A light sheet of ice and speed may have led to a Megabus overturning on southbound Interstate 65 near Seymour, leaving several passengers injured and others stranded for several hours.
The double-decker bus, carrying about 70 passengers, slid off the road and rolled into the median at about 5:26 a.m. at the Jonesville exit, Indiana State Police said.
Ladana Anderson, a Chicago resident traveling to Nashville, was still shaken up several hours after the accident.
Her 2-year-old son had been pinned under other passengers when the bus overturned, Anderson said, as she waited at Seymour Middle School with other passengers.
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“I’ve calmed down, but I was crying a lot,” she said. “He’s pretty shaken up because we stood outside for about an hour and 30 minutes in the snow.”
The 25-year-old said they were on their way to Tennessee to spend time with family for the holidays when she felt the bus fishtail. She and her son were sitting on the second level of the bus.
“You could tell the bus driver lost control,” Anderson said. “We went towards the right, and it seemed like he regained control for awhile then he went to the left, and the bus turned over on its side.”
Anderson’s son was pinned under several people until a lady reached down and pulled him out. He also hit his head before escaping through a window.
“Everybody was like, ‘Lets get out of here.’ We all kind of pulled together — just in time for the holidays,” she said.
The Megabus left Chicago at about midnight and had stopped in Indianapolis before continuing with planned stops in Louisville, Kentucky and Nashville and Chattanooga, Tennessee. The bus company told police the Megabus also had two drivers on board. The driver who was operating the bus was not injured, according to Indiana State Police. All lanes of the interstate were closed for about two hours to remove the bus from the median and clean up the crash site, Indiana State Police said.
About 27 passengers were taken to Schneck Medical Center in Seymour, but there were no serious injuries, said Stephanie Furlow, Schneck’s director of marketing.
Roger Wheeler, supervisor for Jackson County Emergency Medical Services, said a pregnant passenger was the most seriously injured. She had a head laceration and was going to be transferred to Methodist Hospital in Indianapolis.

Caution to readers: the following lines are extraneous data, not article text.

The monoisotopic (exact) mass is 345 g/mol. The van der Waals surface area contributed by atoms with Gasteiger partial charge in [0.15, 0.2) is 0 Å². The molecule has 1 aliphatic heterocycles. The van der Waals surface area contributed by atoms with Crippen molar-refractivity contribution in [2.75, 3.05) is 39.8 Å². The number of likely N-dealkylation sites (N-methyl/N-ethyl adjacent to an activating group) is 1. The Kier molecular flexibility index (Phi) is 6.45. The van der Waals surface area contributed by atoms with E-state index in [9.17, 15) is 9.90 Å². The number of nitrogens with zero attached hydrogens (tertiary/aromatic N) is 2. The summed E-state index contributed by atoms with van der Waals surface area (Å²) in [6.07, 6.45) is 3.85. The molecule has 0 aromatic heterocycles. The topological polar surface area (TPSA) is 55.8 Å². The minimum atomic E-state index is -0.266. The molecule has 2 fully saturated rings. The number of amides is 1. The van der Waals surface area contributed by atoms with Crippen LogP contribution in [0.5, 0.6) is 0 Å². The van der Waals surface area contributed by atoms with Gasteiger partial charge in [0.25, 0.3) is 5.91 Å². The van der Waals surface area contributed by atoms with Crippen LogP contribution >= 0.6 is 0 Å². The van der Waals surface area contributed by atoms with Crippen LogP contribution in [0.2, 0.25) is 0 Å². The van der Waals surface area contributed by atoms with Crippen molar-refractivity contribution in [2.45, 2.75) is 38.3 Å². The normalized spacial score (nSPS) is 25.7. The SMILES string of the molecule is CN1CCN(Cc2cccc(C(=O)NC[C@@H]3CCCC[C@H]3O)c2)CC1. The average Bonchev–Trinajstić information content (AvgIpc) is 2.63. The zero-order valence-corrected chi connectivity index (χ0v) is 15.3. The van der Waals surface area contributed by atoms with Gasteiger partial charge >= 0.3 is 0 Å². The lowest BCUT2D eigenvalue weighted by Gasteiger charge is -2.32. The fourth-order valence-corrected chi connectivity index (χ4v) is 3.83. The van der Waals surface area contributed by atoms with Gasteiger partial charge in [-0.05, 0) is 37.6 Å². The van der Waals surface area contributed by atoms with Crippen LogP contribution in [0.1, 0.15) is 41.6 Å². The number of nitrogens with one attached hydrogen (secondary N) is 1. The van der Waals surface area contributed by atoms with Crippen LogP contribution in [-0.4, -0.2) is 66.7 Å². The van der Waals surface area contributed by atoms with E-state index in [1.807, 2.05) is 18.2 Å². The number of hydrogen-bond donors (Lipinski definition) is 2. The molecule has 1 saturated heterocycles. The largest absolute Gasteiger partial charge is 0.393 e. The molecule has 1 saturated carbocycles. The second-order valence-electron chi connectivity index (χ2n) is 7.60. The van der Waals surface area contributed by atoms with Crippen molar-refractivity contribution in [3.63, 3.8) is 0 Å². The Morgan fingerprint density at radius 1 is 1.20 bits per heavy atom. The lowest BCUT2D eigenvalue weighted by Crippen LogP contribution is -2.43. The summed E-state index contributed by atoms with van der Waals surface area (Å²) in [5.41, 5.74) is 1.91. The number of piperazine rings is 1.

“Most were what I would call the walking wounded,” Wheeler said.
Wheeler said he brought four patients to the hospital in one ambulance and a second ambulance had six. Jennings County sent two ambulances to help.
Sean Hughes, Megabus North American associate director of corporate affairs, said Megabus officials were assisting Indiana State Police with the investigation.
State Trooper Matt Holley said speed combined with wintry weather conditions likely led to the crash. There were several other accidents, mainly along the interstate, around the same time in Jackson County.
“Our thoughts and prayers are with everyone involved,” Hughes said in a news release. “Safety is our absolute number one priority.”
Passengers including Anderson and her son, who weren’t severely injured, were transported by school bus and emergency vehicles to Seymour Middle School. The American Red Cross provided food, drinks and any other assistance passengers needed.
They spent several hours waiting on another Megabus to arrive, so they could be on their way. A bus was sent from Cincinnati to take anyone who wanted to return to Chicago while a second was sent from Nashville to take those who wanted to continue on their way south.
“It’s sort of like an airport in here,” Superintendent Robert Hooker said of the school’s entrance way and cafeteria.
Some passengers were reclining across the floor with their cellphones plugged into the walls and others sat at tables listening to music on their headphones.
Hooker said Seymour schools and the Red Cross have an agreement to assist each other when local emergencies happen. “We’ll stay open for as long as they need,” Hooker said Saturday.
Custodians, cooks and emergency personnel including Jackson County Emergency Management officials made sure the environment was comfortable.
Passengers were offered food, water and coffee as well as art supplies for kids to keep busy.
Amanda Blackburn of Scipio who oversees disaster preparedness for American Red Cross District 8, said she had six volunteers helping the passengers.
One task for the volunteers was to reunite passengers with their luggage. The damaged Megabus was brought to the middle school for passengers to claim their belongings. Seymour police officers spent the morning ferrying passengers, who had been released from the hospital to the middle school, so they could wait for the replacement bus.
Xudong Zheng, a 27-year-old student from Chicago, said the assistance from the Red Cross, police and the school was well-organized, adding he was grateful for the help.
Zheng was on his way to Nashville from Chicago to see his girlfriend when he said the bus ride became bumpy.
Those who were sleeping woke up and some even shouted before the double-decker landed on its side, he said.
Bodies were pressed against each other and on top of one another before Zheng said many started to exit through a top window. Some were trapped until emergency personnel arrived, he said.
The mishap caused him to miss a movie date with his girlfriend Saturday, but he said that was fine considering he was not injured.
“We can catch it tomorrow,” he said.
The incident is the second local crash involving a Megabus since October. The first happened Oct. 14 near Greenwood when a passenger bus originating from Atlanta struck a car that had been pulled to the side of I-65, triggering a chain reaction that injured 19 people.